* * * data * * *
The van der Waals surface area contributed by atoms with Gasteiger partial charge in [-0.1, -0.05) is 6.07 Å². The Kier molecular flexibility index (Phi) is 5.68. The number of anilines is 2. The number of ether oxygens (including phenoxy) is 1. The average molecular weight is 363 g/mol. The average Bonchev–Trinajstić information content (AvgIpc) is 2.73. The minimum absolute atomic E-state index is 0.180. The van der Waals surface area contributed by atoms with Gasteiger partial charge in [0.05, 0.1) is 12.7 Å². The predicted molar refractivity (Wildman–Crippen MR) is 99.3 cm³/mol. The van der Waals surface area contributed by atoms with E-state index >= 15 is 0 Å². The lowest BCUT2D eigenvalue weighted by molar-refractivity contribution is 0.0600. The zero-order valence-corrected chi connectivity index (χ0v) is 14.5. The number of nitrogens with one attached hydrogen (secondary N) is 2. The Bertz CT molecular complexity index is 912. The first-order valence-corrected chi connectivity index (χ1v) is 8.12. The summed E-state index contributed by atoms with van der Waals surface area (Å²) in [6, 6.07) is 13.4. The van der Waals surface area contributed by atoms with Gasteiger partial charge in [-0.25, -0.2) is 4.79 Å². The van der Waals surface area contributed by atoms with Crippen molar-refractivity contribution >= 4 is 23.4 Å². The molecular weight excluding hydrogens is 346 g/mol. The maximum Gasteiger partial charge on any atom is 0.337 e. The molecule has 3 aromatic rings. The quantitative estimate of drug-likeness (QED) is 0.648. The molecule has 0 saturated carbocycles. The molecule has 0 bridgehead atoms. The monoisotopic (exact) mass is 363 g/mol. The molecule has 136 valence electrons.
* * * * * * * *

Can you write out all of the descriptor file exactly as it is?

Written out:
The van der Waals surface area contributed by atoms with Gasteiger partial charge in [-0.1, -0.05) is 6.07 Å². The Kier molecular flexibility index (Phi) is 5.68. The number of anilines is 2. The number of ether oxygens (including phenoxy) is 1. The average molecular weight is 363 g/mol. The average Bonchev–Trinajstić information content (AvgIpc) is 2.73. The minimum absolute atomic E-state index is 0.180. The van der Waals surface area contributed by atoms with Gasteiger partial charge in [0.05, 0.1) is 12.7 Å². The predicted molar refractivity (Wildman–Crippen MR) is 99.3 cm³/mol. The van der Waals surface area contributed by atoms with E-state index >= 15 is 0 Å². The lowest BCUT2D eigenvalue weighted by molar-refractivity contribution is 0.0600. The zero-order valence-corrected chi connectivity index (χ0v) is 14.5. The number of nitrogens with one attached hydrogen (secondary N) is 2. The Bertz CT molecular complexity index is 912. The first-order valence-corrected chi connectivity index (χ1v) is 8.12. The summed E-state index contributed by atoms with van der Waals surface area (Å²) in [6, 6.07) is 13.4. The van der Waals surface area contributed by atoms with Gasteiger partial charge in [-0.25, -0.2) is 4.79 Å². The van der Waals surface area contributed by atoms with Crippen molar-refractivity contribution >= 4 is 23.4 Å². The molecular weight excluding hydrogens is 346 g/mol. The maximum Gasteiger partial charge on any atom is 0.337 e. The molecule has 3 aromatic rings. The quantitative estimate of drug-likeness (QED) is 0.648. The molecule has 0 saturated carbocycles. The molecule has 0 bridgehead atoms. The monoisotopic (exact) mass is 363 g/mol. The molecule has 136 valence electrons.